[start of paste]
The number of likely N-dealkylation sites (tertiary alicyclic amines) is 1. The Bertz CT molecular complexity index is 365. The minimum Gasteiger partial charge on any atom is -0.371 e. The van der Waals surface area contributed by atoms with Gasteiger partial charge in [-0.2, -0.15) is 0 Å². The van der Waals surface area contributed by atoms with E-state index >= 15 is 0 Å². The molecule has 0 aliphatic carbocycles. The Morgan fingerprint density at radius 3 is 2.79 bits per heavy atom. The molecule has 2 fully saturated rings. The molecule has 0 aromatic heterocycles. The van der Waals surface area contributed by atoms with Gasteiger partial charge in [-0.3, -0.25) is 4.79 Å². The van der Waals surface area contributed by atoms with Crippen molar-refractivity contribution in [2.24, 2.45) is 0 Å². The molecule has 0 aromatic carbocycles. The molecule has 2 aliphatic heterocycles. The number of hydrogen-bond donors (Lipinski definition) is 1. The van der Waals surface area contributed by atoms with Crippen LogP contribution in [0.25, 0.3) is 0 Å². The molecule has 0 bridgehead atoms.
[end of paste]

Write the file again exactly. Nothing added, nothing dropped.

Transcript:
The number of likely N-dealkylation sites (tertiary alicyclic amines) is 1. The Bertz CT molecular complexity index is 365. The minimum Gasteiger partial charge on any atom is -0.371 e. The van der Waals surface area contributed by atoms with Gasteiger partial charge in [-0.2, -0.15) is 0 Å². The van der Waals surface area contributed by atoms with E-state index >= 15 is 0 Å². The molecule has 0 aliphatic carbocycles. The Morgan fingerprint density at radius 3 is 2.79 bits per heavy atom. The molecule has 2 fully saturated rings. The molecule has 0 aromatic heterocycles. The van der Waals surface area contributed by atoms with Gasteiger partial charge in [-0.3, -0.25) is 4.79 Å². The van der Waals surface area contributed by atoms with Crippen molar-refractivity contribution in [2.24, 2.45) is 0 Å². The molecule has 0 aromatic carbocycles. The molecule has 2 aliphatic heterocycles. The number of hydrogen-bond donors (Lipinski definition) is 1. The van der Waals surface area contributed by atoms with Crippen LogP contribution in [0.25, 0.3) is 0 Å². The molecule has 0 bridgehead atoms.